Genetic diversity is important for trees’ evolution and development as well as adaptation to a changing climate. By safeguarding genetic diversity, we ensure that essential adaptation occurs, and we preserve qualities that could prove useful.
Trees are critical to the biodiversity of everything that makes up a forest. Trees serve as hosts to many species and are important for humans as providers of ecosystem services connected to recreation and outdoor activities. In addition, many trees are part of production forestry, used either as Christmas trees or in parks and gardens. It is therefore vital to have robust forests and sufficient genetic diversity in all tree species, partly because we do not know what qualities we will need in the future.
The report “State of forest genetic resources in Norway 2020” is the Norwegian contribution to the FAO report “State of the World’s Forest Genetic Resources” and presents the status of conservation, sustainable use and development of forest genetic resources in Norway.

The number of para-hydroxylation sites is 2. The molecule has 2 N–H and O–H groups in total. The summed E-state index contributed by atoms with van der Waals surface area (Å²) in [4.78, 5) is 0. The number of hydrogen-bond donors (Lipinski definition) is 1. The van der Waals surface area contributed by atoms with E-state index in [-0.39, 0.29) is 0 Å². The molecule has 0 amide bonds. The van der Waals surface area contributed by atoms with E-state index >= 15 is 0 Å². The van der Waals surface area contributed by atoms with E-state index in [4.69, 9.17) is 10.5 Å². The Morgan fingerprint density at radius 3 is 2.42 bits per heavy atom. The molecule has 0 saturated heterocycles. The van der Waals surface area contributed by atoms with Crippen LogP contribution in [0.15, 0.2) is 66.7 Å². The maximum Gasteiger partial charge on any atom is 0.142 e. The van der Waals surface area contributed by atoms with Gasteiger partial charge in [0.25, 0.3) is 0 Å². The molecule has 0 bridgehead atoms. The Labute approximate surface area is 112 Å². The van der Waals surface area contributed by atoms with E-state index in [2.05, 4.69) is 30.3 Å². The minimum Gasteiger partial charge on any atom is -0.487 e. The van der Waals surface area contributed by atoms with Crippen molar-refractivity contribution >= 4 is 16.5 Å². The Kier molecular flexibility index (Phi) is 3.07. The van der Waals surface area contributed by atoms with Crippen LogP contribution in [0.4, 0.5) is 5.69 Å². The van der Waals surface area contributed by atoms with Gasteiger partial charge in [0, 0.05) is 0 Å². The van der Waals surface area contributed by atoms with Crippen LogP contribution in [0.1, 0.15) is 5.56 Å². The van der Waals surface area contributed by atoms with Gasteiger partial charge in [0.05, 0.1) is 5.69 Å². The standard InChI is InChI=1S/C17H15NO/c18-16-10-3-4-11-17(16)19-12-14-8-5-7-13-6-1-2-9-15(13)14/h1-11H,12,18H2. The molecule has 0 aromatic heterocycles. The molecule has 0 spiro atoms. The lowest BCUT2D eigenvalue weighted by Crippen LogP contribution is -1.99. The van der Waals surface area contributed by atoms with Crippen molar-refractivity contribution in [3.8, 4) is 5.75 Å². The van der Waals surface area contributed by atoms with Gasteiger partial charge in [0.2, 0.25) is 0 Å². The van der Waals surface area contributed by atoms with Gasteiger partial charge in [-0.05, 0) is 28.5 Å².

The recommendations from the status report are that Norway, through holistic collaboration between environmental and agricultural agencies, should work actively to secure the genetic resources of several tree species.
Several conservation areas for forest genetic resources have been designated in established protected areas, which is a good way to take advantage of the existing infrastructure. Since conservation of genetic resources is not specifically defined as a goal in formal forest protection, it is important to ensure targeted facilitation, management and monitoring.
We currently have some knowledge of genetic diversity for 18 of the tree species in Norway, based on DNA analysis or studies of morphology and production characteristics. Spruce is the only tree we know a lot about. It is therefore important to gain more knowledge, including about tree species’ importance for the ecosystem.